- Turn on the heat again for a minute or two, and then off again.
- Repeat steps 8 thru 10 until the seeds are crunchy enough for your liking.
Often for the last step I’ll turn run the oven at 275 for about 3 minutes and leave the seeds in the oven overnight (or for a few hours). This really draws the moisture out and makes them delectable when eaten whole, husks and all.
Obviously the seasoning quantity will vary depending on your preference. And of course you can add other spices not listed here. Be adventurous! Enjoy!
Here’s a picture of our finished product… minus a few handfuls that were devoured before the photo was taken.
The potato vines are long dead, but I marked where they lived so I could remember where to dig. Last several years I’ve been planting Adirondack Red and Adirondack Blue potatoes. They are truly beautiful tubers both inside and out; and packed with more anti-oxidants than potatoes with white innards. And of course, nothing beats the flavor of freshly dug potatoes. These came out of the garden yesterday; I diced them up peels and all and fried them in butter.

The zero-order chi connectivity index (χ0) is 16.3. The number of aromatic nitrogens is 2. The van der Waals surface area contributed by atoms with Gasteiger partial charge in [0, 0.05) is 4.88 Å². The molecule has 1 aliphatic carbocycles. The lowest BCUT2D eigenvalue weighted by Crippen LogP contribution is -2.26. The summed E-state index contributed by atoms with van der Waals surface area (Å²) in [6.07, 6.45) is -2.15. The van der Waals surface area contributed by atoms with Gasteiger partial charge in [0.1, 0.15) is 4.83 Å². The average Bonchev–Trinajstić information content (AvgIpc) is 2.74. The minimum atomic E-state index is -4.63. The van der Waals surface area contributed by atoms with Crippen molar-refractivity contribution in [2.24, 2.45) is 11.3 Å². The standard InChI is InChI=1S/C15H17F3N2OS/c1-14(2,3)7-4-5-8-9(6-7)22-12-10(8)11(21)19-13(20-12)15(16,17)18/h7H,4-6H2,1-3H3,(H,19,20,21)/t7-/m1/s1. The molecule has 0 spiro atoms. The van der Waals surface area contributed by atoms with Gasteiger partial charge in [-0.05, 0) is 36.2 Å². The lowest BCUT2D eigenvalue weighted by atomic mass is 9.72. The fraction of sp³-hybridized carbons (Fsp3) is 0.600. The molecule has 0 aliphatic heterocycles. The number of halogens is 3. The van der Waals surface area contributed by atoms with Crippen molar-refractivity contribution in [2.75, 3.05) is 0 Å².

Also made a scramble with chopped Swiss chard, onions, mushrooms, peppers and tomatoes; then topped it with cheese. Onions, mushrooms, and peppers were store-bought; all the other veggies were picked this morning from the garden. Well OK, all except the potatoes, that picking was yesterday.
The weather has been simply awesome here in West Michigan this weekend. Made it easy to spend more time in the garden; in spite of the fact that the grandsons were here for the weekend. They did “help” me with some seed saving; Ollie actually processed a few pak choi pods with me while Gabe used the spent stalks for a light sabre. Pretty good considering Ollie is 6 and Gabe is 2.